Current Projects


From Fisherman to Filipinos: How Massachusetts Ports Experienced and Responded to Religious Globalization. This ethnographic maritime project explores how religion has been present along the working coast of Massachusetts from the 1820s to the present. We explore these questions through historical and ethnographic case studies of port chaplains and missions in Boston with a particular focus on Seafarer's Friend - formerly The Boston Seaman's Friend Society - the New England Seafarers Mission and Mariner's House. We also pay attention to the work of Catholic clergy along the coast and to the lived experiences of seafarers and industrial workers. Their stories bring issues of economic and religious globalization into stark relief as fisherman along the coast have gradually been replaced by the staff of industrial and cruise ships born in the Philippines, China, Greece and other countries who are in port for only a few hours. Portions of this project are being conducted in collaboration with Richard J. Callahan (University of Missouri). 

God on the Fly? The Work of Airport Chaplains. This project explores chapels and chaplaincy at the twenty largest airports in the United States. It considers the history of airport chaplaincy in the States asking how and why it was started, how it spread, and what kinds of religious and spiritual spaces and support are offered to travelers today. Particular attention is paid to how airport chaplains have negotiated and advocated for their work and how they think about religious diversity.

Prayers in the Senate and House of Representatives: A Pilot Study. "In a special way, guide the supercommittee in its challenging work," Senate Chaplain Barry Black prayed on the floor of the Senate in November 2011. Formal prayers - for unity, strength and understanding - are offered as a first order of business on the Senate floor each morning. Dating to 1789, these prayers are offered by the Senate chaplain as well as the chaplain in the House of Representatives, visiting religious leaders, and significant public figures from across the United States and around the globe. This pilot study begins to explore those prayers with an eye towards further research. It is conducted with Laura Olson (Clemson University) and Margaret Clendenen (Brandeis University) with support from a Jack Shand Research Award from the Society for the Scientific Study of Reliigon.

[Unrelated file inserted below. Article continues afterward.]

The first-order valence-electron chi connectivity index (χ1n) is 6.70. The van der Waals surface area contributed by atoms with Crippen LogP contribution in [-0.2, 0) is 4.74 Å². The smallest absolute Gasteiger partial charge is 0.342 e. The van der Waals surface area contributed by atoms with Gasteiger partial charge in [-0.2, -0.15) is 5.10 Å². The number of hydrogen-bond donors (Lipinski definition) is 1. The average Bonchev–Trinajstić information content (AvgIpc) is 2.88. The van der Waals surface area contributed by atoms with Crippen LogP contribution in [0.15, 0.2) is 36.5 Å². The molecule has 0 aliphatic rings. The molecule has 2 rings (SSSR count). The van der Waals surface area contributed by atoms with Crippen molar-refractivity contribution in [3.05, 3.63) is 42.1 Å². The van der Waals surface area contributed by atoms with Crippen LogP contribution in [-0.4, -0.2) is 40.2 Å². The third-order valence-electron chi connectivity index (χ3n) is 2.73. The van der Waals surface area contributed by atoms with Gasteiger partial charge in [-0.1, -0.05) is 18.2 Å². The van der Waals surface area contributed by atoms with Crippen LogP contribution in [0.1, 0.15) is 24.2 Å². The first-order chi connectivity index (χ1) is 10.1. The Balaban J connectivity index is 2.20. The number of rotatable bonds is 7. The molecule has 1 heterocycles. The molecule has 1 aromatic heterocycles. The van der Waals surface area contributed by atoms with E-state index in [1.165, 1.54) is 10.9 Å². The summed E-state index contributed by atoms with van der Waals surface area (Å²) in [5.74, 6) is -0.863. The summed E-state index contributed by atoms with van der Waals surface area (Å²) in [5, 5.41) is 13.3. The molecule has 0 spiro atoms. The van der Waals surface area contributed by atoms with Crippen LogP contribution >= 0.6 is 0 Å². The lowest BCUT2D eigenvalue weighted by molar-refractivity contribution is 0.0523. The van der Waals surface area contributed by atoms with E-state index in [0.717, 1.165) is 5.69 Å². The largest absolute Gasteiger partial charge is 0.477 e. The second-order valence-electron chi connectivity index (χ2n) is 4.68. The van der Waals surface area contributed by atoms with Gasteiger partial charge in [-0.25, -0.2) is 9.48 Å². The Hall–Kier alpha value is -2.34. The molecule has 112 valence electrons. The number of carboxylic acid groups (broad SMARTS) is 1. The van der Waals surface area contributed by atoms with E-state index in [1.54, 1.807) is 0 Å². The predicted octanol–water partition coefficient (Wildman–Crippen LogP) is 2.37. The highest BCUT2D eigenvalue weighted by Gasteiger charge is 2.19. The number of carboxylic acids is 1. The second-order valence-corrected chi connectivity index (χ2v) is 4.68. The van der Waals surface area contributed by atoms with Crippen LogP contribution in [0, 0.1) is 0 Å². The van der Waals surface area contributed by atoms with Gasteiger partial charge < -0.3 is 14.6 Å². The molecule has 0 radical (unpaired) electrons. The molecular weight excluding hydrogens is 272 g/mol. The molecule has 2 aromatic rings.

Sacred Space in a Secular Nation of Believers. This project brings architects, social scientists and chaplains into conversation about how secular institutions in three sectors - higher education, healthcare, and the miitary - are responding to religious diversity in their built environments in the contemporary United States. It began with an Exploratory Seminar at the Radcliffe Institute for Advanced Study in October 2012. Participants considered how historical and structural factors in each sector shape the ways indivdiual institutions can and do respond to religious diversity. While the demographics of staff and users shape institutional responses, this comparative approach enables us to consider broader factors that shape how architects and users conceive of the sacred and of diversity and how their conceptions shape their designs. This project is a collaboration with Alice Friedman (Wellesley College) and Karla Johnson (Johnson Roberts Associates, Inc). A website of resources is here.

Jewish-Buddhist Relations. This project explores the relationship between Judaism and Buddhist historically and in the contemporary United States through interiews with senior teachers teaching at their intersections. It considers the factors that led to these interactions, the ways each tradition has impacted the other, and the ways teachers think about their religious and spiritual identities. In addition to materials for academic audiences, we are preparing teaching guides and curriculuar materials that will assist interested faculty in teaching about Jewish-Buddhist relations. This project is being conducted with Emily Sigalow (Brandeis University) and Sara Shostak (Brandeis University) and is supported by the E. Rhodes and Leona B. Carpenter Foundation. The teaching materials we designed connected to this project are available here.